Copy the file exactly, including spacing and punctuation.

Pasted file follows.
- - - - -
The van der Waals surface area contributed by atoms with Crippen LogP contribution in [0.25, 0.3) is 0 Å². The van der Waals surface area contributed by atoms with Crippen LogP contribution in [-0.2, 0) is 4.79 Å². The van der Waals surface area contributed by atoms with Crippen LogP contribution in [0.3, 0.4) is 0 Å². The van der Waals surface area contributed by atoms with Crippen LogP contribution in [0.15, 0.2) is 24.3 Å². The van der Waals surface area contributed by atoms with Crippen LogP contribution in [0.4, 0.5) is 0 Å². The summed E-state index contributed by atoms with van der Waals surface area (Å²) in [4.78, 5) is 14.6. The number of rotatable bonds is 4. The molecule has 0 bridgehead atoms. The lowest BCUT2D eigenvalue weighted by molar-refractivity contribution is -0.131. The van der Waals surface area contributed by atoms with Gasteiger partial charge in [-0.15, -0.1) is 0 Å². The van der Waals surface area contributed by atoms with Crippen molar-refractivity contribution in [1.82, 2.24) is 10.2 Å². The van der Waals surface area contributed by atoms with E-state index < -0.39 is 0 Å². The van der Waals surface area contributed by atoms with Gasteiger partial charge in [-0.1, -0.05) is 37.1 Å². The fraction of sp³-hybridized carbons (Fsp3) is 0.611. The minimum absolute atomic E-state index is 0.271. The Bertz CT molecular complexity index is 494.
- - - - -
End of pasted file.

The van der Waals surface area contributed by atoms with Crippen LogP contribution in [0.25, 0.3) is 0 Å². The van der Waals surface area contributed by atoms with Crippen LogP contribution in [-0.2, 0) is 4.79 Å². The van der Waals surface area contributed by atoms with Crippen LogP contribution in [0.3, 0.4) is 0 Å². The van der Waals surface area contributed by atoms with Crippen LogP contribution in [0.15, 0.2) is 24.3 Å². The van der Waals surface area contributed by atoms with Crippen LogP contribution in [0.4, 0.5) is 0 Å². The summed E-state index contributed by atoms with van der Waals surface area (Å²) in [4.78, 5) is 14.6. The number of rotatable bonds is 4. The molecule has 0 bridgehead atoms. The lowest BCUT2D eigenvalue weighted by molar-refractivity contribution is -0.131. The van der Waals surface area contributed by atoms with Gasteiger partial charge in [-0.15, -0.1) is 0 Å². The van der Waals surface area contributed by atoms with Crippen molar-refractivity contribution in [1.82, 2.24) is 10.2 Å². The van der Waals surface area contributed by atoms with E-state index < -0.39 is 0 Å². The van der Waals surface area contributed by atoms with Gasteiger partial charge in [-0.1, -0.05) is 37.1 Å². The fraction of sp³-hybridized carbons (Fsp3) is 0.611. The minimum absolute atomic E-state index is 0.271. The Bertz CT molecular complexity index is 494.